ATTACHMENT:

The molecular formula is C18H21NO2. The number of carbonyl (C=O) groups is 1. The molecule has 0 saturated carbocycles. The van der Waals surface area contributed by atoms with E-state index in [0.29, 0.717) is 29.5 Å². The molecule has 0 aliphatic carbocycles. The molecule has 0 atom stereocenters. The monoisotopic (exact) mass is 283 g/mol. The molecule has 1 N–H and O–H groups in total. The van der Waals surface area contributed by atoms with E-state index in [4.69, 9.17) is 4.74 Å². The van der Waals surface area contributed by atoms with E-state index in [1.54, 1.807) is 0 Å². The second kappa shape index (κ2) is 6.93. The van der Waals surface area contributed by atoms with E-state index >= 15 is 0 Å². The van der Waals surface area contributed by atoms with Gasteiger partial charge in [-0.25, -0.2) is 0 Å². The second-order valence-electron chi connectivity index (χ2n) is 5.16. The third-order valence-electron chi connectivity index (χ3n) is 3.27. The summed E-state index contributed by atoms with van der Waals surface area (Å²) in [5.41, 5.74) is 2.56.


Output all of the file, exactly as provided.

The molecular formula is C18H21NO2. The number of carbonyl (C=O) groups is 1. The molecule has 0 saturated carbocycles. The van der Waals surface area contributed by atoms with E-state index in [0.29, 0.717) is 29.5 Å². The molecule has 0 aliphatic carbocycles. The molecule has 0 atom stereocenters. The monoisotopic (exact) mass is 283 g/mol. The molecule has 1 N–H and O–H groups in total. The van der Waals surface area contributed by atoms with E-state index in [4.69, 9.17) is 4.74 Å². The van der Waals surface area contributed by atoms with E-state index in [1.54, 1.807) is 0 Å². The second kappa shape index (κ2) is 6.93. The van der Waals surface area contributed by atoms with E-state index >= 15 is 0 Å². The van der Waals surface area contributed by atoms with Gasteiger partial charge in [-0.25, -0.2) is 0 Å². The second-order valence-electron chi connectivity index (χ2n) is 5.16. The third-order valence-electron chi connectivity index (χ3n) is 3.27. The summed E-state index contributed by atoms with van der Waals surface area (Å²) in [5.41, 5.74) is 2.56.